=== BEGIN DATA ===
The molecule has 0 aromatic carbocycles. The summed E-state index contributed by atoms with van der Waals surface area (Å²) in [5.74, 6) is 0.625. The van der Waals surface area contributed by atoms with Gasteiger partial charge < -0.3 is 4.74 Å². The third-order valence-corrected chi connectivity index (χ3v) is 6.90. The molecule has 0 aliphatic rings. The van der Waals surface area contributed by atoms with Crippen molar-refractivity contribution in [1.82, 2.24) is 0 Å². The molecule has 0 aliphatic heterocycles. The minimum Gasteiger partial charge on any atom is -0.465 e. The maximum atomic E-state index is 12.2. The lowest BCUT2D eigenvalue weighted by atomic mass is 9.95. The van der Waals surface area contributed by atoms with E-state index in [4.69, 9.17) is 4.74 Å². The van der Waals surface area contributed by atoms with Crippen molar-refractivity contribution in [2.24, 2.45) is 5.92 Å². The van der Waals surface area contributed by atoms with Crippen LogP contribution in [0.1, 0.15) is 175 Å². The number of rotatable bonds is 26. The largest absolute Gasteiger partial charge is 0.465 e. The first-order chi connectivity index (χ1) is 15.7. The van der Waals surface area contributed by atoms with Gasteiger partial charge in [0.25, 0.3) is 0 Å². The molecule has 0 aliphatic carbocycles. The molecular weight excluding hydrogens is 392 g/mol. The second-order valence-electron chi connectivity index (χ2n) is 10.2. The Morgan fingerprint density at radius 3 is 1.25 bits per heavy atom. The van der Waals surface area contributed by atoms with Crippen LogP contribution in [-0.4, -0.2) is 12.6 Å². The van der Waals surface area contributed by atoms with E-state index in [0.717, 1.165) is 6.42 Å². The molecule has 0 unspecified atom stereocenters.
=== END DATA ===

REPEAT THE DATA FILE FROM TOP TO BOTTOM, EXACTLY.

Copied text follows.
The molecule has 0 aromatic carbocycles. The summed E-state index contributed by atoms with van der Waals surface area (Å²) in [5.74, 6) is 0.625. The van der Waals surface area contributed by atoms with Gasteiger partial charge < -0.3 is 4.74 Å². The third-order valence-corrected chi connectivity index (χ3v) is 6.90. The molecule has 0 aliphatic rings. The van der Waals surface area contributed by atoms with Crippen molar-refractivity contribution in [1.82, 2.24) is 0 Å². The molecule has 0 aliphatic heterocycles. The minimum Gasteiger partial charge on any atom is -0.465 e. The maximum atomic E-state index is 12.2. The lowest BCUT2D eigenvalue weighted by atomic mass is 9.95. The van der Waals surface area contributed by atoms with E-state index in [4.69, 9.17) is 4.74 Å². The van der Waals surface area contributed by atoms with Crippen molar-refractivity contribution in [2.24, 2.45) is 5.92 Å². The van der Waals surface area contributed by atoms with Crippen LogP contribution in [0.1, 0.15) is 175 Å². The number of rotatable bonds is 26. The largest absolute Gasteiger partial charge is 0.465 e. The first-order chi connectivity index (χ1) is 15.7. The van der Waals surface area contributed by atoms with Gasteiger partial charge in [0.25, 0.3) is 0 Å². The molecule has 0 aliphatic carbocycles. The molecular weight excluding hydrogens is 392 g/mol. The second-order valence-electron chi connectivity index (χ2n) is 10.2. The Morgan fingerprint density at radius 3 is 1.25 bits per heavy atom. The van der Waals surface area contributed by atoms with Crippen LogP contribution in [-0.4, -0.2) is 12.6 Å². The van der Waals surface area contributed by atoms with E-state index in [0.717, 1.165) is 6.42 Å². The molecule has 0 unspecified atom stereocenters.